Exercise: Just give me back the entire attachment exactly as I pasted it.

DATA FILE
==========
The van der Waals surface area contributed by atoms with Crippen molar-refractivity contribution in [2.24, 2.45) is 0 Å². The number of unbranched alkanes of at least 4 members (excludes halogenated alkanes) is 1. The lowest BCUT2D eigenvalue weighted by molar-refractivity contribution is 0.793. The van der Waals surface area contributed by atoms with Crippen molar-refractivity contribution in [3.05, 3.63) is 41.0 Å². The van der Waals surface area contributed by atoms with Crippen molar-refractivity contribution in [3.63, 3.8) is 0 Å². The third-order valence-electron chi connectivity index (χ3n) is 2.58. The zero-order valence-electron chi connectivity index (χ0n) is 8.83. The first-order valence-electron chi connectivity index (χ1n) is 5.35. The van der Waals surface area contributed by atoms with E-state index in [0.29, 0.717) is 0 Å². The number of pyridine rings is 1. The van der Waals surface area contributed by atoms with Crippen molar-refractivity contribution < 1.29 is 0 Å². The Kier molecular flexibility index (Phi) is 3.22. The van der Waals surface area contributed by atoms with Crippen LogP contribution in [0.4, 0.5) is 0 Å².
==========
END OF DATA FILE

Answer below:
The van der Waals surface area contributed by atoms with Crippen molar-refractivity contribution in [2.24, 2.45) is 0 Å². The number of unbranched alkanes of at least 4 members (excludes halogenated alkanes) is 1. The lowest BCUT2D eigenvalue weighted by molar-refractivity contribution is 0.793. The van der Waals surface area contributed by atoms with Crippen molar-refractivity contribution in [3.05, 3.63) is 41.0 Å². The van der Waals surface area contributed by atoms with Crippen molar-refractivity contribution in [3.63, 3.8) is 0 Å². The third-order valence-electron chi connectivity index (χ3n) is 2.58. The zero-order valence-electron chi connectivity index (χ0n) is 8.83. The first-order valence-electron chi connectivity index (χ1n) is 5.35. The van der Waals surface area contributed by atoms with E-state index in [0.29, 0.717) is 0 Å². The number of pyridine rings is 1. The van der Waals surface area contributed by atoms with Crippen molar-refractivity contribution < 1.29 is 0 Å². The Kier molecular flexibility index (Phi) is 3.22. The van der Waals surface area contributed by atoms with Crippen LogP contribution in [0.4, 0.5) is 0 Å².